Great pub, sad times.
It’s the late 90’s on Seel Street and Pogue Mahones, which translates to “kiss my arse”, have just opened their doors. Seel Street today is bustling with bars and it’s the place to go amongst the revellers of the night. A long the strip you can find steins and brines, queues around the block for Heebies and a dark and unassuming pub called Pogue Mahones. Known affectionally as Pogue’s to their many drinkers, short of a flight to Ireland, you’d be hard pushed to find a better pint of Guinness in the city. Not just that, it was much more than a place for a drink. A place for quiz nights, Paddy’s nights and steak nights. A place for live music, live sport on the big screen and late nights. A place for the weird and wonderful, English and Irish, black and white. It was truly a place for everyone.
The news broke a couple days ago and the whole city has been in mourning since. After 20 great years of business with lots of craic along the way, Pogue’s is sadly over. It came as shock to many, especially ourselves. It isn’t closing due to lack of business or evolving into something else, the lease is just over and they’re calling it a day. The crackling warm fire is dying out, the Guinness is empty and the guitar is being left untuned. Immensely sad as it’s always hurts a lot more when it’s a great pub as they’re so few and far between. What most people loved and will miss about Pogue’s is how authentically Irish it was. It wasn’t loud, in your face with Belle of Belfast City on a loop – it was subtle, warming and quintessentially Irish. From the accents of the staff to the far-too-easy-to-drink Guinness, it was a place for the people and one filled with laughter. Pogue’s formulae was simple and the offering barely changed for the two decades it was open – testament to a time where trends and novelty are at an all time high. Maybe that’s what made it so special. Pogue’s was comfortable with who it was and it was refreshing.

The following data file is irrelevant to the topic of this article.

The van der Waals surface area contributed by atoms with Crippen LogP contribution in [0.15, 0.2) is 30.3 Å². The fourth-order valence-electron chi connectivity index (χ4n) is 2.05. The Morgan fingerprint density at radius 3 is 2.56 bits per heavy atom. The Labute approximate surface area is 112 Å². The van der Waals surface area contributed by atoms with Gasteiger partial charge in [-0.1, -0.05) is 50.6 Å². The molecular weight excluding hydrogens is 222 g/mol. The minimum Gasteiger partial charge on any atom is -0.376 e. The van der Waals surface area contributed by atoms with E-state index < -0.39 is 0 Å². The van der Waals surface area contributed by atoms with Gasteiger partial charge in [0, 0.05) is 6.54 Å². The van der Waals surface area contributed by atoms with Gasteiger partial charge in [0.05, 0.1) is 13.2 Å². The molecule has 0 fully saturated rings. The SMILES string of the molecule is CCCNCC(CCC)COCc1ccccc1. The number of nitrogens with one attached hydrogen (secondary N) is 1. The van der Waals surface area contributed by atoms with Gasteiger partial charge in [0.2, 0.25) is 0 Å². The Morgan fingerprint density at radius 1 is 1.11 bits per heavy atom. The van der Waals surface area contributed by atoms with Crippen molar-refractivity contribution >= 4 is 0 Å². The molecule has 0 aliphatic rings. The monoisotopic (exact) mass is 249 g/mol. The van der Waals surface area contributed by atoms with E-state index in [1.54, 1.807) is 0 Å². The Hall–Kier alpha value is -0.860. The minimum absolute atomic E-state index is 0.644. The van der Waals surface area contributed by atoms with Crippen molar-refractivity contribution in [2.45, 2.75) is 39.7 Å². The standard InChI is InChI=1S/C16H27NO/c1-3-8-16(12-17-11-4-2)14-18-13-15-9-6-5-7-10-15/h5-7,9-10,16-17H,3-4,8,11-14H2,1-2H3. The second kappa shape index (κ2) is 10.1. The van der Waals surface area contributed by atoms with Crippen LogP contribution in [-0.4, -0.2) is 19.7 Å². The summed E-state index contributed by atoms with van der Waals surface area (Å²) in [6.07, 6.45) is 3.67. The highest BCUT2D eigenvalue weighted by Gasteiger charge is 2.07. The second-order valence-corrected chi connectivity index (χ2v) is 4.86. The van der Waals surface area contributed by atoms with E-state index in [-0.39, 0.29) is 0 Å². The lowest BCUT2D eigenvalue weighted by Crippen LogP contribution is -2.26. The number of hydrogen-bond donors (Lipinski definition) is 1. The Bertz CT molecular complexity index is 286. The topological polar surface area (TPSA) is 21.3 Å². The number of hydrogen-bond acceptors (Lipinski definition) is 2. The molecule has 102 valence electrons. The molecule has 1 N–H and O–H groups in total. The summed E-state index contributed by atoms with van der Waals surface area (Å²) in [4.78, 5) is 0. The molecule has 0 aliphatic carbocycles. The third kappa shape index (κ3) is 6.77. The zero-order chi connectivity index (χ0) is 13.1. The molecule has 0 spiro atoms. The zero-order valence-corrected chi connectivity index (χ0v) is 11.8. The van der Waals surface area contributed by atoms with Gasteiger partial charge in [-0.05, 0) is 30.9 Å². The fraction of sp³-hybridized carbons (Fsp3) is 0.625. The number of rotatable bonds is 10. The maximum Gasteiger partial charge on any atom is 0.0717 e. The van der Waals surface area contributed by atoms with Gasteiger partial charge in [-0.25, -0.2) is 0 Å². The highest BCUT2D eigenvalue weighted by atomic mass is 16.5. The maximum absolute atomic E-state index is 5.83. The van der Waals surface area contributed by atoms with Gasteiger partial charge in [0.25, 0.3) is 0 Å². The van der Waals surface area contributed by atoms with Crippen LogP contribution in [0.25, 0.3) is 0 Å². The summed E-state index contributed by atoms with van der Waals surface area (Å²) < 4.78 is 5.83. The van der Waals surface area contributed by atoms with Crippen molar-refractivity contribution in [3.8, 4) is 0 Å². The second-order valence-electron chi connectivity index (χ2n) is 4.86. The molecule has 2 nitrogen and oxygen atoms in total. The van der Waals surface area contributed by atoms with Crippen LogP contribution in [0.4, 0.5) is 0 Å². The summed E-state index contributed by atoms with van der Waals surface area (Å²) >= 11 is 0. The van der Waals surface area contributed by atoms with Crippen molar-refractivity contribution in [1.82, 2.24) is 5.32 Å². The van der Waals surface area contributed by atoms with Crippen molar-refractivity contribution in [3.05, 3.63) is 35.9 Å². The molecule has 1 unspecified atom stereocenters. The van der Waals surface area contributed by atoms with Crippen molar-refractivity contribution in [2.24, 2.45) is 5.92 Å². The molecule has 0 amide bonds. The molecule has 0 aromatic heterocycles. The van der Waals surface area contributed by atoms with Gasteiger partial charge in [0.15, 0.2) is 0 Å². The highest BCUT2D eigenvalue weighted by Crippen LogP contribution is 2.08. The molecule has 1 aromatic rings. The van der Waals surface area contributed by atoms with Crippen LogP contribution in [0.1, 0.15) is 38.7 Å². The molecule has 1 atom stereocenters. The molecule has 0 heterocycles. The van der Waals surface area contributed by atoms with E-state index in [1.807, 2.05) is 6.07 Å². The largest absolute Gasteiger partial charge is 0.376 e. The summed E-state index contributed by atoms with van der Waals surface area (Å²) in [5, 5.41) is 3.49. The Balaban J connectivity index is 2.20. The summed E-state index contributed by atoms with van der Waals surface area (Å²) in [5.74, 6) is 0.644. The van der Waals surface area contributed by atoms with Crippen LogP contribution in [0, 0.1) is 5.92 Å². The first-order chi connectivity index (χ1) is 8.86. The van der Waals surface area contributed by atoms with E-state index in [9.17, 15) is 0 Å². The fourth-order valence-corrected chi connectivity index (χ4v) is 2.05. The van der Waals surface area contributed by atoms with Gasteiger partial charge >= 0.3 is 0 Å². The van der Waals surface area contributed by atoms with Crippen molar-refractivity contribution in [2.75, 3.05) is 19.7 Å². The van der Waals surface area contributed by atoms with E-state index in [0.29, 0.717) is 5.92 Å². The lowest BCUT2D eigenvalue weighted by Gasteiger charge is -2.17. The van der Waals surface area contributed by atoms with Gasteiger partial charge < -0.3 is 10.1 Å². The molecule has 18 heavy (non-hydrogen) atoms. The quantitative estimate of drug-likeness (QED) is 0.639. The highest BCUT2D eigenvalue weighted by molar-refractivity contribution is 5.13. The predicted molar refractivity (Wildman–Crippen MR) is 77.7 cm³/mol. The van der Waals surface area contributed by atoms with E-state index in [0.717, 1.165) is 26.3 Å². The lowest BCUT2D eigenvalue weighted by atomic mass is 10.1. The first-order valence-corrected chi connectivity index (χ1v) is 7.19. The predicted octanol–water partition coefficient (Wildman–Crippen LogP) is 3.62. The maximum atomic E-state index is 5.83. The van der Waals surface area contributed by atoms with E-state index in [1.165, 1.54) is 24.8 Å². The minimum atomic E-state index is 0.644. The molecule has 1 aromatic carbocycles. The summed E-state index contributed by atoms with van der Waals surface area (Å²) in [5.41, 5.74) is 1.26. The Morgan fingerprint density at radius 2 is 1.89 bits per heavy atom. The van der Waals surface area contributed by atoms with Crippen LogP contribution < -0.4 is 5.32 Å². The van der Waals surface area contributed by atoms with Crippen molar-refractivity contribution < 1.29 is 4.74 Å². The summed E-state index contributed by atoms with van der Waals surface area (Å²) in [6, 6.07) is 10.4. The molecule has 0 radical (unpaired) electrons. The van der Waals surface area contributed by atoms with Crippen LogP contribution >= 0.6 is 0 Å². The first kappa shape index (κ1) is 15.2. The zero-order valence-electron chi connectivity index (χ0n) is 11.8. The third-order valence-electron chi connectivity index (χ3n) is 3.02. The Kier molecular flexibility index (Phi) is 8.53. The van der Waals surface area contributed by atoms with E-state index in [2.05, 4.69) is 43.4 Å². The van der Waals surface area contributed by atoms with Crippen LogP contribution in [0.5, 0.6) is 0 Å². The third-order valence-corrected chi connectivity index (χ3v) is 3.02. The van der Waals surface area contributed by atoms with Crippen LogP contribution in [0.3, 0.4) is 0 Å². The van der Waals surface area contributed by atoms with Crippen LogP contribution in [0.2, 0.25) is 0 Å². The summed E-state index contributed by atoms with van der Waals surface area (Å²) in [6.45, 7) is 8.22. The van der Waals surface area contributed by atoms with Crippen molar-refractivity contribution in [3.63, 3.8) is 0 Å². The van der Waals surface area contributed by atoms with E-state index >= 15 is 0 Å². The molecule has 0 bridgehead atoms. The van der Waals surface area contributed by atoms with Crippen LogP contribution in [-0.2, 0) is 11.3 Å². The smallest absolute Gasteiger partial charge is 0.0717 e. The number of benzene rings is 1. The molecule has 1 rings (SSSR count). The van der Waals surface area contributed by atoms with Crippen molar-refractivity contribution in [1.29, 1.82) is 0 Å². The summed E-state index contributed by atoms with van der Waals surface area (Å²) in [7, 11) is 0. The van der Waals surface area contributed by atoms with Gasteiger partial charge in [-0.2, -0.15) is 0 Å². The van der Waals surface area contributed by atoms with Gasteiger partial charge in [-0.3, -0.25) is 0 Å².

Liverpool has a very special connection with Ireland and we’re blessed to have such great Irish pubs on offer but there will be a Pogue shaped hole in all our lives from now on. First off, St Patrick’s night will certainly never be the same. You’ve not lived if you’ve not left the house stone-cold sober and woken up with a melted Irish flag you can half remember being painted on your face at Pogue’s at some ungodly hour in the morning. Oh, if those walls could talk. We speak on behalf of the whole city when we say this Pogue’s but we will miss you. Many places have closed in the city but none has quite hit us like you. In typical Irish form, it only feels right to end this love letter with one of our favourite Irish blessings: “Here’s to a long life and a merry one. A quick death and an easy one. A pretty girl and an honest one. A cold pint and another one.” Farewell Pogue’s, thanks for the nights we can’t remember and the memories we’ll never forget.